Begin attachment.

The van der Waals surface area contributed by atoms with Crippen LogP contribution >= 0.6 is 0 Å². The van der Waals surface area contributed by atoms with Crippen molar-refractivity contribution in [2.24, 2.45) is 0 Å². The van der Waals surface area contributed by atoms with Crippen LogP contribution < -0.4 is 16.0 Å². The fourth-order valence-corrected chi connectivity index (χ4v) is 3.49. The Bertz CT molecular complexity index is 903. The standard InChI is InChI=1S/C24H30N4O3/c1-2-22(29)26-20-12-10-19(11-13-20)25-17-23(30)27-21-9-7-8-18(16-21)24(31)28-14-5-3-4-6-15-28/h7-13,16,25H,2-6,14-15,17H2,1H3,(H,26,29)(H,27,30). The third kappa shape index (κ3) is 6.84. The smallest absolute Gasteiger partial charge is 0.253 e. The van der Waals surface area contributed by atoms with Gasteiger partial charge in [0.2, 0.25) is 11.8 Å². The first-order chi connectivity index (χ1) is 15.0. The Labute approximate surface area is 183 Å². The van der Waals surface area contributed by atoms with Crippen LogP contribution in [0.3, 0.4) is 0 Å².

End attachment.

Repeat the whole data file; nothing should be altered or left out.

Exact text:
The van der Waals surface area contributed by atoms with Crippen LogP contribution >= 0.6 is 0 Å². The van der Waals surface area contributed by atoms with Crippen molar-refractivity contribution in [2.24, 2.45) is 0 Å². The van der Waals surface area contributed by atoms with Crippen LogP contribution < -0.4 is 16.0 Å². The fourth-order valence-corrected chi connectivity index (χ4v) is 3.49. The Bertz CT molecular complexity index is 903. The standard InChI is InChI=1S/C24H30N4O3/c1-2-22(29)26-20-12-10-19(11-13-20)25-17-23(30)27-21-9-7-8-18(16-21)24(31)28-14-5-3-4-6-15-28/h7-13,16,25H,2-6,14-15,17H2,1H3,(H,26,29)(H,27,30). The third kappa shape index (κ3) is 6.84. The smallest absolute Gasteiger partial charge is 0.253 e. The van der Waals surface area contributed by atoms with Gasteiger partial charge in [0.2, 0.25) is 11.8 Å². The first-order chi connectivity index (χ1) is 15.0. The Labute approximate surface area is 183 Å². The van der Waals surface area contributed by atoms with Crippen LogP contribution in [0.3, 0.4) is 0 Å².